Sometime in 1936, an American named Bob Koke took a break from building his hotel on the deserted shore of Kuta and strolled down to the breakers for a surf on his home-made Honolulu style surfboard. He’d learned to surf when he was in Hawaii, a sport he took with him to Bali, and that afternoon, he was the only surfer in the water for thousands of miles.
He soon had other boards, and his guests and his staff frolicked in the waves. Village kids also snuck off on the boards now and again.
On the Dutch maps of the time, the impoverished fishing village was spelled “Koeta” but according to Louise Garret, who traveled with Bob to Bali and would later marry him, most Western tourists pronounced the name like a hog call, “Ko-ee-ta”, so when they put up the sign for their hotel, this is how the sign read:
Louise, in her fascinating memoir “Our Hotel in Bali” called Kuta the most beautiful beach in the world. Their hotel was located on the beachfront where the Hard Rock Hotel is now. But it wasn’t the first hotel. Apparently, Bob and Louise initially went in a joint venture with another American, a Scottish-born woman named Muriel Walker, who’d taken the Balinese name of K’tut Tantri. This first establishment was across the dirt road, in what would later be the Natour Beach Hotel. But soon there rose disputes—one of the first of many, many expat squabbles to come—and by many accounts of expats and Balinese who knew her, K’tut Tantri was an unpleasant stump of a woman. So the Kokes leased property across the road, and not a mention of K’tut Tantri’s establishment is to be found in Louise Koke’s book.
In a passage reminiscent somewhat of today’s surf schools, Louise provides an account of one guest, who was no doubt Bali’s first Pommie surfer:
Down from the hotel came Lady Hartelby, in a severe black bathing suit, her stern English features lit with determination. My heart sank. Only a few days before she would have drowned in a deep and turbulent spot had not Bob been there to grab her. She could not swim, she was nearing seventy, and now she wanted to go surfing. I tried to dissuade her but the undaunted spirit of the British empire won.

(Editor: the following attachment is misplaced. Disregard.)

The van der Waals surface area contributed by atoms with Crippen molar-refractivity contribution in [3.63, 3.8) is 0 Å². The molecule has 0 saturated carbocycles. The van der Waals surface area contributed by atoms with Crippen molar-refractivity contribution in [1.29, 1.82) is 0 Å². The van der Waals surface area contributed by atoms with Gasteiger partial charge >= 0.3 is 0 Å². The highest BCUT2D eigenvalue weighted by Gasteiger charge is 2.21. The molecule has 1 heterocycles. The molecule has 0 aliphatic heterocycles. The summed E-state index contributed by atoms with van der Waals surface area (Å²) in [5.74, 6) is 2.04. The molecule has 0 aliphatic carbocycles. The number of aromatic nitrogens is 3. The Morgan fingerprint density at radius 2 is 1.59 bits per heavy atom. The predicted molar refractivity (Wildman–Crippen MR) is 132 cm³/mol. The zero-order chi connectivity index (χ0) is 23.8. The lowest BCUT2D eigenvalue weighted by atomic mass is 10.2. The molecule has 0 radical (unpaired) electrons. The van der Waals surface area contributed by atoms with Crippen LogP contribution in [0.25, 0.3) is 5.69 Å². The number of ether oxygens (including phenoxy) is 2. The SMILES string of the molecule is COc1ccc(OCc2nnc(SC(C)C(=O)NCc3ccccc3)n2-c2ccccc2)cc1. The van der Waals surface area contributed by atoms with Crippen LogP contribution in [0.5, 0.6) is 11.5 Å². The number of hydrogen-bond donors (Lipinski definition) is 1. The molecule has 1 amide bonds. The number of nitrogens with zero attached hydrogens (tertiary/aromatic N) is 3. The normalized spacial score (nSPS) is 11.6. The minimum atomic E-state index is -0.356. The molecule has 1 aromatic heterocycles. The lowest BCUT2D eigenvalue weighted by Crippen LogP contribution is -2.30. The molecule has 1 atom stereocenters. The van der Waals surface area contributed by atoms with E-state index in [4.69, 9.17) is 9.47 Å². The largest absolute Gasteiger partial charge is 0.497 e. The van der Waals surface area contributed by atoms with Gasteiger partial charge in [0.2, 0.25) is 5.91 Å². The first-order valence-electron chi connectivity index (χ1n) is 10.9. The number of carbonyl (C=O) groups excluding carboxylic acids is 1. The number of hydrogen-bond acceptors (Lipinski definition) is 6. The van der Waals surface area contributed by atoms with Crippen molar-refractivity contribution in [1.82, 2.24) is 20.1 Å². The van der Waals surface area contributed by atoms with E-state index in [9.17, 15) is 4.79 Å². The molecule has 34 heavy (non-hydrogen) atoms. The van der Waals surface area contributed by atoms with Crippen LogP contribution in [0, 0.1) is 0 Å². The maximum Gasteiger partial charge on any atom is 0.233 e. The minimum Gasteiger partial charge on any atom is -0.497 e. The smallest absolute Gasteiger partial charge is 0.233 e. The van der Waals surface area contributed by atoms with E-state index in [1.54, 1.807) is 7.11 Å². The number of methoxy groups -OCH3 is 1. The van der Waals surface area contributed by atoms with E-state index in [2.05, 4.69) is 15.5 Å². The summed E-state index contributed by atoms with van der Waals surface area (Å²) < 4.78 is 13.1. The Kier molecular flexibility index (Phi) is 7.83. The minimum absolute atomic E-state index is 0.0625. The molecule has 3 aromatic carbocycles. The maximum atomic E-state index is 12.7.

I demonstrated how she must hold the board in front of her, how to wait and plunge as a wave approached, how she must fling herself flat and then crawl up the board as the current griped it. Over and over I pushed Lady Hartelby off, until she was carried all the way to shore, more than enough for the first day.
But not enough for Lady Hartelby. Though she was worn out, she struggled back for more, falling under the impact of each wave. I picked her out of the ofam, holding her with one hand and her board with the other. The next wave was a beauty. When I pushed her off she disappeared in the spray. A second wave was catching up to her, and I knew that she would not be able to keep her board’s nose up. It would dive to the bottom.
My heart racing, I hurried after her. Her empty board was bouncing around but she was nowhere. Then, yards away, I saw her gray head, cap gone and hair streaming over her eyes.
…She never complained about the ugly green and purple bruises along her thighs where the board had hit her…”I don’t mind,” she said [to a friend]. “I had one jolly good ride. It was worth it. My only regret is I won’t have time to try it again. How did you catch on so quickly? You’re really topping.”
At the start of World War II, the Kokes had to leave Bali as the Japanese began their Asian invasions. Bob returned after the war, but the hotel was gone, nothing left but weed and daffodils. The next time an expatriate took up residence in Kuta was in the fifties, when Dr. Spenser Reed, an English doctor working with Balinese lepers, built a family bungalow on the former Koke hotel property. My family would visit, and we kids would swim and body surf, but after Bob Koke, there wouldn’t be a board surfer surfing Bali’s waves for another thirty years.
(accounts & photos from “Our Hotel in Bali” by Louise Koke; last two photos from “Surfing Indonesia” via Bukit Bear )